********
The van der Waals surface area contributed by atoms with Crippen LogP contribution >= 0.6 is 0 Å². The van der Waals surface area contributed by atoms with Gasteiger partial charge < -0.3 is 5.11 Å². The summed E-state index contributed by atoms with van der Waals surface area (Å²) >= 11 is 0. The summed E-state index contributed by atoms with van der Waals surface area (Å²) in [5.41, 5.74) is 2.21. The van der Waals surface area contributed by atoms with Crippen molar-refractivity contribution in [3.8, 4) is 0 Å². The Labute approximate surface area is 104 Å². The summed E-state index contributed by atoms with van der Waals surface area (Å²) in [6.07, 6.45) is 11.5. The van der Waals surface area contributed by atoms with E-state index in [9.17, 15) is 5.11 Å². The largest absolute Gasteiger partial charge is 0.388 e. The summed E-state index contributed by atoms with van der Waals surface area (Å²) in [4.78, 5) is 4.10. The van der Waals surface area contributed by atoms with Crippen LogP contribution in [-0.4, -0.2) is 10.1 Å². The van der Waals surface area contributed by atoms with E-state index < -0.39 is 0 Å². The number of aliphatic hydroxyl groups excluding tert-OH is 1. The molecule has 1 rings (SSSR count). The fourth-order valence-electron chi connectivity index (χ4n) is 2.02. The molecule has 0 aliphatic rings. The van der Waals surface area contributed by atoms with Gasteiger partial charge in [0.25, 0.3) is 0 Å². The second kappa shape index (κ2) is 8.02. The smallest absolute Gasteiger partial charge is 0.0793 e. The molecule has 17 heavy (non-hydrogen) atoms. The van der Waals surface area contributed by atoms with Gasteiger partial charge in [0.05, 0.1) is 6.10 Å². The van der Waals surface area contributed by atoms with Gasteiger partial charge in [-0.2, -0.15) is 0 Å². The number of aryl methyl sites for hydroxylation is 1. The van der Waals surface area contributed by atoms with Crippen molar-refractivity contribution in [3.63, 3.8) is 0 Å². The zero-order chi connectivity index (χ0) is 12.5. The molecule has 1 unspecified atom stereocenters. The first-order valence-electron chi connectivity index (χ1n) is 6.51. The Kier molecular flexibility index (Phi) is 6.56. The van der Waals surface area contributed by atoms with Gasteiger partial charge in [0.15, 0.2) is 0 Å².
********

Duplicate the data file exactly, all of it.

The van der Waals surface area contributed by atoms with Crippen LogP contribution >= 0.6 is 0 Å². The van der Waals surface area contributed by atoms with Gasteiger partial charge < -0.3 is 5.11 Å². The summed E-state index contributed by atoms with van der Waals surface area (Å²) >= 11 is 0. The summed E-state index contributed by atoms with van der Waals surface area (Å²) in [5.41, 5.74) is 2.21. The van der Waals surface area contributed by atoms with Crippen molar-refractivity contribution in [3.8, 4) is 0 Å². The Labute approximate surface area is 104 Å². The summed E-state index contributed by atoms with van der Waals surface area (Å²) in [6.07, 6.45) is 11.5. The van der Waals surface area contributed by atoms with E-state index in [9.17, 15) is 5.11 Å². The largest absolute Gasteiger partial charge is 0.388 e. The summed E-state index contributed by atoms with van der Waals surface area (Å²) in [4.78, 5) is 4.10. The van der Waals surface area contributed by atoms with Crippen LogP contribution in [-0.4, -0.2) is 10.1 Å². The van der Waals surface area contributed by atoms with E-state index < -0.39 is 0 Å². The number of aliphatic hydroxyl groups excluding tert-OH is 1. The molecule has 1 rings (SSSR count). The fourth-order valence-electron chi connectivity index (χ4n) is 2.02. The molecule has 0 aliphatic rings. The van der Waals surface area contributed by atoms with Gasteiger partial charge in [0.25, 0.3) is 0 Å². The second kappa shape index (κ2) is 8.02. The smallest absolute Gasteiger partial charge is 0.0793 e. The molecule has 17 heavy (non-hydrogen) atoms. The van der Waals surface area contributed by atoms with Gasteiger partial charge in [0.05, 0.1) is 6.10 Å². The van der Waals surface area contributed by atoms with Gasteiger partial charge in [-0.2, -0.15) is 0 Å². The number of aryl methyl sites for hydroxylation is 1. The van der Waals surface area contributed by atoms with Crippen molar-refractivity contribution in [3.63, 3.8) is 0 Å². The zero-order chi connectivity index (χ0) is 12.5. The molecule has 1 unspecified atom stereocenters. The first-order valence-electron chi connectivity index (χ1n) is 6.51. The Kier molecular flexibility index (Phi) is 6.56. The van der Waals surface area contributed by atoms with Gasteiger partial charge in [0.15, 0.2) is 0 Å².